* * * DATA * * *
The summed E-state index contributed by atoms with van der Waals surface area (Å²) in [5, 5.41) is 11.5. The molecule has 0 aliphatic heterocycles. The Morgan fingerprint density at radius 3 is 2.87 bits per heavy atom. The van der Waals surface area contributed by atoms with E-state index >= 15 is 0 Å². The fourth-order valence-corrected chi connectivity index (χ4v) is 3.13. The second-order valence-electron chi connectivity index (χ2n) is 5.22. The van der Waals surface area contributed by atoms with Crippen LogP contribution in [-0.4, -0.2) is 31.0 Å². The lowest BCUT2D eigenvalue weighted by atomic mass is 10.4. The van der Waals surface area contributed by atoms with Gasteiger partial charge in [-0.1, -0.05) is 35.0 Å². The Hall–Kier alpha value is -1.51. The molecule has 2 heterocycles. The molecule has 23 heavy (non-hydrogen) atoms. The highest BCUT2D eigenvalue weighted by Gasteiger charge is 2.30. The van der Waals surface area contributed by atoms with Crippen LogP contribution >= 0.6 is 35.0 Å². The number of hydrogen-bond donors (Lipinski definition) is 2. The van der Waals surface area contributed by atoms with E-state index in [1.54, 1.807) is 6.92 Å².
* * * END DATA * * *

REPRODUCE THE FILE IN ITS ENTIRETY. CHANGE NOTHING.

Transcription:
The summed E-state index contributed by atoms with van der Waals surface area (Å²) in [5, 5.41) is 11.5. The molecule has 0 aliphatic heterocycles. The Morgan fingerprint density at radius 3 is 2.87 bits per heavy atom. The van der Waals surface area contributed by atoms with E-state index >= 15 is 0 Å². The fourth-order valence-corrected chi connectivity index (χ4v) is 3.13. The second-order valence-electron chi connectivity index (χ2n) is 5.22. The van der Waals surface area contributed by atoms with Crippen LogP contribution in [-0.4, -0.2) is 31.0 Å². The lowest BCUT2D eigenvalue weighted by atomic mass is 10.4. The van der Waals surface area contributed by atoms with Gasteiger partial charge in [-0.1, -0.05) is 35.0 Å². The Hall–Kier alpha value is -1.51. The molecule has 2 heterocycles. The molecule has 23 heavy (non-hydrogen) atoms. The highest BCUT2D eigenvalue weighted by Gasteiger charge is 2.30. The van der Waals surface area contributed by atoms with Crippen LogP contribution >= 0.6 is 35.0 Å². The number of hydrogen-bond donors (Lipinski definition) is 2. The van der Waals surface area contributed by atoms with E-state index in [1.54, 1.807) is 6.92 Å².